When it becomes impossible to save a tooth, it will be extracted. This is far from ideal and only occurs when your dentist has explored all other possible options. But what happens next? You probably won't be satisfied with a conspicuous gap in your smile, and nor should you be. Dental extractions don't occur without a discussion about how best to replace the lost tooth.

Your Jaw Bone

It's not essential to decide upon a dental implant prior to extracting a tooth, but this is a wise course of action. Your teeth are subjected to a great deal of bite pressure on a daily basis, and when a tooth is no longer physically present, its support system becomes far less supportive. The underlying bone can lose density, meaning it might be unable to support a dental implant if too much time goes by. 

Direct Socket Grafting

This loss of density is why your dentist can recommend a direct socket graft, which is a bone graft directly into the empty dental socket at the time of extraction. It doesn't mean you're obligated to get a dental implant, but you're creating a foundation that will make this far more straightforward if you should eventually decide that a dental implant is your best option.


Dental implants aren't your only option, although it's going to offer the most natural-looking (and feeling) replacement. A dental bridge is a fine alternative, but it doesn't offer quite the same level of functionality as an implant. There are different varieties of dental bridges, and they're generally reliant on the teeth on either side of the gap being healthy enough to act as anchors for the bridge. However, it's possible (and often necessary) for these teeth to be reinforced with dental crowns before they can host a dental bridge.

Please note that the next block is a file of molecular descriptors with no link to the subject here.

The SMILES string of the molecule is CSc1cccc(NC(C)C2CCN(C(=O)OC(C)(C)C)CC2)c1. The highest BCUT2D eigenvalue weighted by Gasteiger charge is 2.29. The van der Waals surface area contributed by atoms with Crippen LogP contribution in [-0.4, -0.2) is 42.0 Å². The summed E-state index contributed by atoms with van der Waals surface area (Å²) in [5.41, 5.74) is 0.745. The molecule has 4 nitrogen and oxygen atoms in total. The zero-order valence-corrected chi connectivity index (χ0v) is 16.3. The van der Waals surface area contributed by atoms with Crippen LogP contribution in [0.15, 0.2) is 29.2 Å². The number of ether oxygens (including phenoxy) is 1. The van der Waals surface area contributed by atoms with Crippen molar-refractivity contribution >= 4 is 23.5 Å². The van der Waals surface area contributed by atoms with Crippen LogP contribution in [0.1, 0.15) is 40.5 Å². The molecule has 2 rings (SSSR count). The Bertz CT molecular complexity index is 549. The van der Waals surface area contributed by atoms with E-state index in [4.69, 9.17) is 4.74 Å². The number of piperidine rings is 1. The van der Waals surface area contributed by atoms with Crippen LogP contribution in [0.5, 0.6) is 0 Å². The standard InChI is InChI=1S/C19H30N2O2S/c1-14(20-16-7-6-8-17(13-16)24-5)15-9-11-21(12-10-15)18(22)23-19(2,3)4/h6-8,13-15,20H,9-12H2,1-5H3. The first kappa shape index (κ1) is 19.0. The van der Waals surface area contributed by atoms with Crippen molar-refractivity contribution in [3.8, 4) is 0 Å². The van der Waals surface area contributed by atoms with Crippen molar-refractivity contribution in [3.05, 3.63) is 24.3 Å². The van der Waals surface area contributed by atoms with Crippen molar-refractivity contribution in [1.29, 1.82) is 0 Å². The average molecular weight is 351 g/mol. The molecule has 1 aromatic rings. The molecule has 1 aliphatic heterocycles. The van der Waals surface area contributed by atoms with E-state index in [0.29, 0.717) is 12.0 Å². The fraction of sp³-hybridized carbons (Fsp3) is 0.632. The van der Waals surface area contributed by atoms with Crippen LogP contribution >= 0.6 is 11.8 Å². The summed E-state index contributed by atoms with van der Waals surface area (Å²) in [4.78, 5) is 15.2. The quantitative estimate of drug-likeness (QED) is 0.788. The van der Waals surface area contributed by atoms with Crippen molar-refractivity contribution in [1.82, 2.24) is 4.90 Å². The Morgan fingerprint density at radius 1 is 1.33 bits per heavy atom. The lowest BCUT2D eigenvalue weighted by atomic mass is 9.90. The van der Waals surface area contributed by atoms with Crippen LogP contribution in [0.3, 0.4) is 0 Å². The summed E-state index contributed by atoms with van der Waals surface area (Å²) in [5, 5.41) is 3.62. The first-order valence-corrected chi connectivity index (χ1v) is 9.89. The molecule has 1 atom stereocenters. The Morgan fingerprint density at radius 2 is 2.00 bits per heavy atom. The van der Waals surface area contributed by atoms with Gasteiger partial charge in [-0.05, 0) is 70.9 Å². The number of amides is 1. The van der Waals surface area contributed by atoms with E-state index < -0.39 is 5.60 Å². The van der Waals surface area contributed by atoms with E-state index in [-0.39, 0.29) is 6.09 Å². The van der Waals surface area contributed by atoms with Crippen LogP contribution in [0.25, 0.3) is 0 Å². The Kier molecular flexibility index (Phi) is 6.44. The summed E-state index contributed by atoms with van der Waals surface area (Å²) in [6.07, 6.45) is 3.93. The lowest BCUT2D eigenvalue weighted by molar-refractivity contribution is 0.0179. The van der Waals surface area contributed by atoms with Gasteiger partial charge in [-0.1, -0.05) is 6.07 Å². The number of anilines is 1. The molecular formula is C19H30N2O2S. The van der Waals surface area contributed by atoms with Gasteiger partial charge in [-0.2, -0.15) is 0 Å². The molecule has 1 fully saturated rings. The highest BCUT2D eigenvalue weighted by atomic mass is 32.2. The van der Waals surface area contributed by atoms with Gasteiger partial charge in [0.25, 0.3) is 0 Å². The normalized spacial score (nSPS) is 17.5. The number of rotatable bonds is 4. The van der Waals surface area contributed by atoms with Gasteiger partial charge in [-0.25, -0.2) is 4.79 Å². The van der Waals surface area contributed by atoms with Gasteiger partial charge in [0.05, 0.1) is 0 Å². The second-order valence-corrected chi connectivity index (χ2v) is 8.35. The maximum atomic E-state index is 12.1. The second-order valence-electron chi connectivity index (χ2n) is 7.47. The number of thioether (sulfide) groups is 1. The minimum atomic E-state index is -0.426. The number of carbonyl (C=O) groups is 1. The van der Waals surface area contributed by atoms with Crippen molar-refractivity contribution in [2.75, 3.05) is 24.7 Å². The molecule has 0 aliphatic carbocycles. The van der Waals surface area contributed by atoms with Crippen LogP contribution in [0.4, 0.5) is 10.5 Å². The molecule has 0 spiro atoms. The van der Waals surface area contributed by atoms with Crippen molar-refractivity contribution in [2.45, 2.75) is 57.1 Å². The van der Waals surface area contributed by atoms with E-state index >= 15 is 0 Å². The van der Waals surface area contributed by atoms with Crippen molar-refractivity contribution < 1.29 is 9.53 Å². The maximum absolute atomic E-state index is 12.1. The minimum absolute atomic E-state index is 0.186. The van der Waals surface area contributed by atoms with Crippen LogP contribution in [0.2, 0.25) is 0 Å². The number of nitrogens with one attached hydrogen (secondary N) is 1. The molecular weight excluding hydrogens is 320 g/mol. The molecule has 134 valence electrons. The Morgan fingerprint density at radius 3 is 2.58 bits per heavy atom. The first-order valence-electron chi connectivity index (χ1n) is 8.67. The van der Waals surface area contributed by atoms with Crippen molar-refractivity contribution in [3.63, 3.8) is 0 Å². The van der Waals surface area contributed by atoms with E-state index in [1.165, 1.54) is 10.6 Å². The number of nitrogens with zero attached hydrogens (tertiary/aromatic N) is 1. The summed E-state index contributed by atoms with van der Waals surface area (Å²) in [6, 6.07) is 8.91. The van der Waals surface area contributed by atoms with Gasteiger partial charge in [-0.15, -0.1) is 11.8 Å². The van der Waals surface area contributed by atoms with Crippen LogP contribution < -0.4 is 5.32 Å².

A Removable Solution

A partial denture is a more cost-effective choice, although its aesthetics and functionality are at the lower end of the scale. That being said, it will do what it's supposed to do (replace that missing tooth in your smile), and can offer years of service. However, since the denture is removable, you must exercise some caution when eating, as a removable denture isn't as sturdy as a dental implant or bridge.

If your dentist tells you that extraction is the only option for your troubled tooth, then it's important to have a frank conversation about what should happen once the tooth is history.